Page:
Sunday, November 11, 2007

B-W Student Raises a FIST Against Injustice


(Note From Caleb: I didn't write this! My way cool friend Lisa M. Nagy did! Thanks again Lisa!)

A national student organization has opened a chapter on the Baldwin-Wallace College campus, thanks to the efforts of one second-year political science major.

Caleb Maupin is currently writing the charter for FIST (Fight Imperialism-Stand Together) which he aims to complete by December. FIST was formed under the belief that imperialism and capitalism are the causes of injustice in society, and only socialism can bring about true liberation for all citizens.

Maupin’s academic advisor, Dr. Mark Mattern, acts as faculty advisor to the group. “I agreed to serve as advisor because I believe that student activism is very important. I would like to see FIST raise awareness of issues and of alternative views on those issues,” he said.

FIST membership is currently open, and Maupin stated approximately 10 students have joined him in his efforts thus far.

Maupin said his plans for member activity will include efforts to raise awareness on topics such as the fight against racism, sexism, and the exploitation of the working class. He said the group will also organize guest lectures and participate in national events, such as the demonstration in Washington demanding the immediate withdrawal of troops from Iraq in September.

Maupin referred to FIST as an organization “of action,” and said he hopes it will provide a forum where students may become active in informed debate.

Interest in FIST on campus has been limited, however Maupin understands that many students must work as well as attend college and simply do not have the time to commit to extra-curricular activities.

In spite of this, Maupin said he feels that student involvement is changing, and sees his classmates as becoming more passionate about the issues. “Students today have a lot more to lose than they did during the time of the Vietnam War, for instance. Back then, if you lost your job due to protesting or radical behavior, you could walk across the street and find another one the same day. Today there is no job security, you have to watch what you say and do,” he said.
Professor Charles Burke, chair of the political science department at B-W, says he sees the sort of lonely path chosen by those who commit themselves to an unpopular stance as a “hard role, but a useful one.”

Burke said he views FIST as having its utility on campus and feels it is better to have the group than not. “Be happy we live in a country where speaking out against the government is tolerated,” he said.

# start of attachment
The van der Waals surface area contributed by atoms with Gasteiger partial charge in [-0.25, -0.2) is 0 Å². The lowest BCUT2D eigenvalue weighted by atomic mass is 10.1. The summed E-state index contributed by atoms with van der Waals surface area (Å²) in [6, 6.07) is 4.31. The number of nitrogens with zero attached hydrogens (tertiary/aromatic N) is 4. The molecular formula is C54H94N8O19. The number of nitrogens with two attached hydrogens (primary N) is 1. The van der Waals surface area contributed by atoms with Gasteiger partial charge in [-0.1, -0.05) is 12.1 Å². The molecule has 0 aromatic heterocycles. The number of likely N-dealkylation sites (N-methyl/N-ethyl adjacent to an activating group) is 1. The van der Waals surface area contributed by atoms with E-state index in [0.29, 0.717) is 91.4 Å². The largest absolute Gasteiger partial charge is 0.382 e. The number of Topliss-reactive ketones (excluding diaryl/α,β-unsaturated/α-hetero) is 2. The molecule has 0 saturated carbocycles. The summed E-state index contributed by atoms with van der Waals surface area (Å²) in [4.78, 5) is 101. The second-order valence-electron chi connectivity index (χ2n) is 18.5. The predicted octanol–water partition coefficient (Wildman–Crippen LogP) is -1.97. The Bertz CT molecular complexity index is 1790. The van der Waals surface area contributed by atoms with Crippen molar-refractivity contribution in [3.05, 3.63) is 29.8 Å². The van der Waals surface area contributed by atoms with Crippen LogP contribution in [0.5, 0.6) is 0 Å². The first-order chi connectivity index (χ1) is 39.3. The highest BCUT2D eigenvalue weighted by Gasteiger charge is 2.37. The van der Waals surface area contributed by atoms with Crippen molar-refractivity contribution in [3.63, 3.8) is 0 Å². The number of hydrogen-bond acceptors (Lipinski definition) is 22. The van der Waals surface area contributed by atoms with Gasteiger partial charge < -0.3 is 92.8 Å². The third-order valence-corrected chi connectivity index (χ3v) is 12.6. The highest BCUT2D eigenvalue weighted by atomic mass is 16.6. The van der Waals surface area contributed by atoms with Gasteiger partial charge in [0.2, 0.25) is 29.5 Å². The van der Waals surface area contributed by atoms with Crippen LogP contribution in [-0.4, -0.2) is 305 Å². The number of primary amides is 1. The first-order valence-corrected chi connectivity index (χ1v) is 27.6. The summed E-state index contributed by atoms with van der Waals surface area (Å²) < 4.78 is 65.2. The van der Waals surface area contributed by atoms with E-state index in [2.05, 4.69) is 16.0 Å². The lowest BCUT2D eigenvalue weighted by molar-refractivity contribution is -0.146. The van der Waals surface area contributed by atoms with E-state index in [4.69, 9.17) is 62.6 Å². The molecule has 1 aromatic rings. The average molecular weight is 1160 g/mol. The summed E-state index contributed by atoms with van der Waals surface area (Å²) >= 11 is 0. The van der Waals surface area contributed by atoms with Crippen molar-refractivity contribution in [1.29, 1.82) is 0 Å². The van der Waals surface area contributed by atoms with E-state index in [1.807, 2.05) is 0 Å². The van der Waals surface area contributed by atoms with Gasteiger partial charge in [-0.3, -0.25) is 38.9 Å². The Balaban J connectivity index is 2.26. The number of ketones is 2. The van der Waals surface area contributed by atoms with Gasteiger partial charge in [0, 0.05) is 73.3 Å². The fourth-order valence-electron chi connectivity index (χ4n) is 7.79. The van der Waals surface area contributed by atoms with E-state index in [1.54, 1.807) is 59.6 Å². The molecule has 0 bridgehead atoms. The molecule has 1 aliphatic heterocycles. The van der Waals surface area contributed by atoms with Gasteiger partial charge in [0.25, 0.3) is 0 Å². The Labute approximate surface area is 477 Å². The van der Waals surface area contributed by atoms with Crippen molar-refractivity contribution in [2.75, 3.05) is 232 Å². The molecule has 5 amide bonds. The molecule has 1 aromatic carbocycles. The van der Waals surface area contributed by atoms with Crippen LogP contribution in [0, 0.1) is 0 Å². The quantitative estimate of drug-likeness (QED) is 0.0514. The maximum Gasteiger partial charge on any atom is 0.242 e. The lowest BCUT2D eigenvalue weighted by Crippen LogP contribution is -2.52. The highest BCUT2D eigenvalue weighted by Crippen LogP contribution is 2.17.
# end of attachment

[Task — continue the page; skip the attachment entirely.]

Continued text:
Maupin said he first became interested in communism about the age of ten, when much of his time was spent in the library where his mother worked, reading “The Communist Manifesto” and “Das Kapital,” by Karl Marx. He said his father sparked an interest in working class solidarity in him as he educated him on the 1917 Russian Revolution.

Maupin said he continued to read about socialism and communism throughout his youth, yet dreamed of writing horror movies until Sept. 11, 2001, when he said his views of reality were changed forever.

He remembers feeling as though he were the only one questioning the “blind patriotism” which seemed to take over society after the attacks. He said he knew the terrorists must have had reasons for the extreme acts, but no one around him seemed to care what they might be.

At Orville High School, Maupin considered himself to be the only student who objected to the war in Iraq. He claims to have been physically assaulted by a fellow student and verbally accosted by the school librarian for his views, yet he held on to his values and became a supporter of the Revolutionary Communist Party during his sophomore year. Maupin said he ended his involvement with the RCP as he began to realize its mission consisted more of indoctrination and less of the action he felt necessary to promote change.

At the U.S. Labor against War convention in 2006, Maupin was introduced to the Workers World Party, which he remains a member of today. He said he values the way in which the party demonstrates respect for the oppressed and understands that communities have the right to solve their own problems. Maupin said he does not believe in forcing views onto others, or blind adherence to an ideology based on power differentials.

FIST was created by youth members of the Workers World Party around the time of the Republican National Convention in 2004. Currently, the largest chapter of FIST is located in North Carolina, with chapters in California and New York City following close behind.

A few students on campus have referred to Maupin as “anti-American.” In response to this, he wondered aloud why he would be working toward a better economy and healthcare for the people if this were true. Maupin stated that he is a socialist because he loves his country and he believes in democracy for all.

He does, however, openly admit to hating the American government. “I hate the CIA. I disagree with the prevalent ideas in this society,” he said. In spite of this he said he does not want to live anywhere else, or even study abroad. He said he is loyal to his country, and vowed to work toward “liberty and justice for all” until the day he dies.

Mark Mattern supports Maupin’s efforts. “Caleb is to be commended for his political activism. Whether or not one agrees with his political stances, he is a model of engaged global citizen. He is fearless in expressing his views, even when they cut WAY against the grain of contemporary political culture in the U.S. He is also willing and able to listen to others with different views, and engage in constructive dialogue with them,” he said.

Students may join FIST by emailing Maupin at, join the Facebook groups “B-W FIST,” and “FIST” or find information at ###


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